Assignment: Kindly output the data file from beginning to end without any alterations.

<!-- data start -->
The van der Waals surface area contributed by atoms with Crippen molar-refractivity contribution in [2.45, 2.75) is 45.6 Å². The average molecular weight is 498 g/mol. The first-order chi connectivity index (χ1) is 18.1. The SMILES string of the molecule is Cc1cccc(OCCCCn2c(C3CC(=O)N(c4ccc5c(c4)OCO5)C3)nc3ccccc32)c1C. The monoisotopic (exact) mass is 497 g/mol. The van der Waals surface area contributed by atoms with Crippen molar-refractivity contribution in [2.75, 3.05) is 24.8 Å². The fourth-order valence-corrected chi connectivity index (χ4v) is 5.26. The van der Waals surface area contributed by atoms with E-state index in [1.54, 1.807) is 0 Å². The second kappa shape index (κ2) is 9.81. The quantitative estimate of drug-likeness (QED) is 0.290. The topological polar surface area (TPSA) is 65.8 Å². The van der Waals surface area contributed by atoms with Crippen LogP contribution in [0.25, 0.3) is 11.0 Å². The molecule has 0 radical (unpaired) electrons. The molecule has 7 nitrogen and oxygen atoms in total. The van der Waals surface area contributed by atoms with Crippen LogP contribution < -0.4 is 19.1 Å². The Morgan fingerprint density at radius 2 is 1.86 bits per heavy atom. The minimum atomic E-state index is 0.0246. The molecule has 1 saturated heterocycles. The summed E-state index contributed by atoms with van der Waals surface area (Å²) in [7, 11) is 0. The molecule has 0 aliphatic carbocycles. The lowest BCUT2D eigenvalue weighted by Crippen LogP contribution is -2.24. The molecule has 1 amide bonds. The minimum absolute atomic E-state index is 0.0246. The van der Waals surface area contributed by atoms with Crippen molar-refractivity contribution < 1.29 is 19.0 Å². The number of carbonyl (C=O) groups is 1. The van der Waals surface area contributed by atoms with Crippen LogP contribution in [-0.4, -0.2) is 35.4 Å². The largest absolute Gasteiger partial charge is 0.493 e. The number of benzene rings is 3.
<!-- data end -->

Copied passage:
The van der Waals surface area contributed by atoms with Crippen molar-refractivity contribution in [2.45, 2.75) is 45.6 Å². The average molecular weight is 498 g/mol. The first-order chi connectivity index (χ1) is 18.1. The SMILES string of the molecule is Cc1cccc(OCCCCn2c(C3CC(=O)N(c4ccc5c(c4)OCO5)C3)nc3ccccc32)c1C. The monoisotopic (exact) mass is 497 g/mol. The van der Waals surface area contributed by atoms with Crippen molar-refractivity contribution in [2.75, 3.05) is 24.8 Å². The fourth-order valence-corrected chi connectivity index (χ4v) is 5.26. The van der Waals surface area contributed by atoms with E-state index in [1.54, 1.807) is 0 Å². The second kappa shape index (κ2) is 9.81. The quantitative estimate of drug-likeness (QED) is 0.290. The topological polar surface area (TPSA) is 65.8 Å². The van der Waals surface area contributed by atoms with Crippen LogP contribution in [0.25, 0.3) is 11.0 Å². The molecule has 0 radical (unpaired) electrons. The molecule has 7 nitrogen and oxygen atoms in total. The van der Waals surface area contributed by atoms with Crippen LogP contribution < -0.4 is 19.1 Å². The Morgan fingerprint density at radius 2 is 1.86 bits per heavy atom. The minimum atomic E-state index is 0.0246. The molecule has 1 saturated heterocycles. The summed E-state index contributed by atoms with van der Waals surface area (Å²) in [7, 11) is 0. The molecule has 0 aliphatic carbocycles. The lowest BCUT2D eigenvalue weighted by Crippen LogP contribution is -2.24. The molecule has 1 amide bonds. The minimum absolute atomic E-state index is 0.0246. The van der Waals surface area contributed by atoms with Crippen molar-refractivity contribution < 1.29 is 19.0 Å². The number of carbonyl (C=O) groups is 1. The van der Waals surface area contributed by atoms with Crippen LogP contribution in [-0.4, -0.2) is 35.4 Å². The largest absolute Gasteiger partial charge is 0.493 e. The number of benzene rings is 3.